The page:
Charity to defend fracking ban

Fracking

Friends of the Earth Scotland will make submissions to the Court of Session as it looks to ensure a ban on fracking is upheld

30th April 2018 by Gareth Jones 1 Comment

Environmental campaigners have entered a legal battle over fracking.

Friends of the Earth Scotland (FOES) has said that there are crucial arguments that must be put forward to ensure that a fracking ban is upheld.

Petrochemicals firm Ineos has appealed to the Court of Session after Scottish Government ministers announced a ban on unconventional gas extraction.

A judicial review is due to be heard in May, with Ineos claiming there were serious errors in the decision making process.

Ahead of the hearing, Friends of the Earth Scotland will argue the ban is lawful after submitting a public interest intervention.

The charity’s head of campaigns Mary Church said: "We are getting involved in Ineos’ judicial review of the fracking ban in order to put forward crucial climate change arguments in support of the ban that otherwise would not have been heard.

“Our intervention argues that the Scottish Government is required to ban fracking so as to urgently cut greenhouse gas emissions from fossil fuels, in line with legally binding climate targets.”

FOES will be represented by the Scottish law firm Balfour+Manson and Aidan O’Neill QC of Ampersand and Matrix Chambers with input from Leigh Day in London.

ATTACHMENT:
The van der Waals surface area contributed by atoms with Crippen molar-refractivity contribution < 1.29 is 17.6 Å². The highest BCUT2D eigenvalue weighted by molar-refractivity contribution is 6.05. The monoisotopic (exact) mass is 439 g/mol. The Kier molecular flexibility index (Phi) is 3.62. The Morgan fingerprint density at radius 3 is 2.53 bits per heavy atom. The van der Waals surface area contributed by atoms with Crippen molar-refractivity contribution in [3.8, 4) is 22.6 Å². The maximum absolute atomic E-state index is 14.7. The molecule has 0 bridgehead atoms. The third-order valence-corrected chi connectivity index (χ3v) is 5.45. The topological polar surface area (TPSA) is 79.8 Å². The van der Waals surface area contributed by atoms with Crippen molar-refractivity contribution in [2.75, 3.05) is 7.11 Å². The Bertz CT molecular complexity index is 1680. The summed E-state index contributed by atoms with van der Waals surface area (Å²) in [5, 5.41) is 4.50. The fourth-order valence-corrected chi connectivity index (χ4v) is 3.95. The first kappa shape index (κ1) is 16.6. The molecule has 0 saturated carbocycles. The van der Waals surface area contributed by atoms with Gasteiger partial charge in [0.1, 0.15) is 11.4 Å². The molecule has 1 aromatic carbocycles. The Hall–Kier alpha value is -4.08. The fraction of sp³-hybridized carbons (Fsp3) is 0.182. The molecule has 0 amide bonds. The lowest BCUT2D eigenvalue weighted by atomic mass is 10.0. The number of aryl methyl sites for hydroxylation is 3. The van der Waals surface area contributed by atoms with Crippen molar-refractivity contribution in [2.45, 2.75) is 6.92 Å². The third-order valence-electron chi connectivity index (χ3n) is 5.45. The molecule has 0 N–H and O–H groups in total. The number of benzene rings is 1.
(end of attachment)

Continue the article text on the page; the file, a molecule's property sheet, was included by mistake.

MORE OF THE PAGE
The intervention is by way of a written submission, and provides information to the court on relevant EU, Scottish and UK environmental law, national and international obligations on climate change, as well as the link between human rights and environmental protection.

"We are confident that the process to ban fracking was robust and fair, and we hope that the courts will find against Ineos,” Church added.

“A two-year process looked at mountains of scientific evidence that spoke of the risks of the unconventional oil and gas industry to our environment, climate and people’s health. There is overwhelming support for the ban from communities on the frontline of this industry, people the length and breadth of Scotland, and almost all the parties at Holyrood."

1st May 2018 by RealFreedom

This court case will be very expensive. Arte any of these court costs going to paid for by Russian oil interests?